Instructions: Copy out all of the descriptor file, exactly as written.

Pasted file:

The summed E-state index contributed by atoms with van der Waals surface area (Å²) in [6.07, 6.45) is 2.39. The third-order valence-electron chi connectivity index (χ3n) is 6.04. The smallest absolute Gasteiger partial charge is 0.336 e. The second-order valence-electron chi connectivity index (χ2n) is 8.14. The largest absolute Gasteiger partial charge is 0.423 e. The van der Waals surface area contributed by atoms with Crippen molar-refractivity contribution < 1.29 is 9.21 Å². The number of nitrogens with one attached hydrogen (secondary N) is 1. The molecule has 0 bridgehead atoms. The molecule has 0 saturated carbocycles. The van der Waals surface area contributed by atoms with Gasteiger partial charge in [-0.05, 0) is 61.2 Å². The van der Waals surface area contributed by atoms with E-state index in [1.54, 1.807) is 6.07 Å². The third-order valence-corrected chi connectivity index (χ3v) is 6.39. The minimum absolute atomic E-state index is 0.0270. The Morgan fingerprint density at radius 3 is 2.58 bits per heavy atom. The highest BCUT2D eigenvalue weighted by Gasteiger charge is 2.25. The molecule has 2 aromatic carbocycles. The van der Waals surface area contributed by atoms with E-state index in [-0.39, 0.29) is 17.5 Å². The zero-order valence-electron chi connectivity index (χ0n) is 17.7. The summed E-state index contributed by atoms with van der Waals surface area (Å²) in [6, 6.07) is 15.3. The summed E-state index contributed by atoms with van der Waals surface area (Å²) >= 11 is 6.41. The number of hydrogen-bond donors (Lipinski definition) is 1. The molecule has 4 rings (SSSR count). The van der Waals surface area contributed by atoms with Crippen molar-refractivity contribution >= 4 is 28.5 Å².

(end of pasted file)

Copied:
The summed E-state index contributed by atoms with van der Waals surface area (Å²) in [6.07, 6.45) is 2.39. The third-order valence-electron chi connectivity index (χ3n) is 6.04. The smallest absolute Gasteiger partial charge is 0.336 e. The second-order valence-electron chi connectivity index (χ2n) is 8.14. The largest absolute Gasteiger partial charge is 0.423 e. The van der Waals surface area contributed by atoms with Crippen molar-refractivity contribution < 1.29 is 9.21 Å². The number of nitrogens with one attached hydrogen (secondary N) is 1. The molecule has 0 bridgehead atoms. The molecule has 0 saturated carbocycles. The van der Waals surface area contributed by atoms with Gasteiger partial charge in [-0.05, 0) is 61.2 Å². The van der Waals surface area contributed by atoms with E-state index in [1.54, 1.807) is 6.07 Å². The third-order valence-corrected chi connectivity index (χ3v) is 6.39. The minimum absolute atomic E-state index is 0.0270. The Morgan fingerprint density at radius 3 is 2.58 bits per heavy atom. The highest BCUT2D eigenvalue weighted by Gasteiger charge is 2.25. The molecule has 2 aromatic carbocycles. The van der Waals surface area contributed by atoms with E-state index in [-0.39, 0.29) is 17.5 Å². The zero-order valence-electron chi connectivity index (χ0n) is 17.7. The summed E-state index contributed by atoms with van der Waals surface area (Å²) in [6, 6.07) is 15.3. The summed E-state index contributed by atoms with van der Waals surface area (Å²) >= 11 is 6.41. The number of hydrogen-bond donors (Lipinski definition) is 1. The molecule has 4 rings (SSSR count). The van der Waals surface area contributed by atoms with Crippen molar-refractivity contribution >= 4 is 28.5 Å².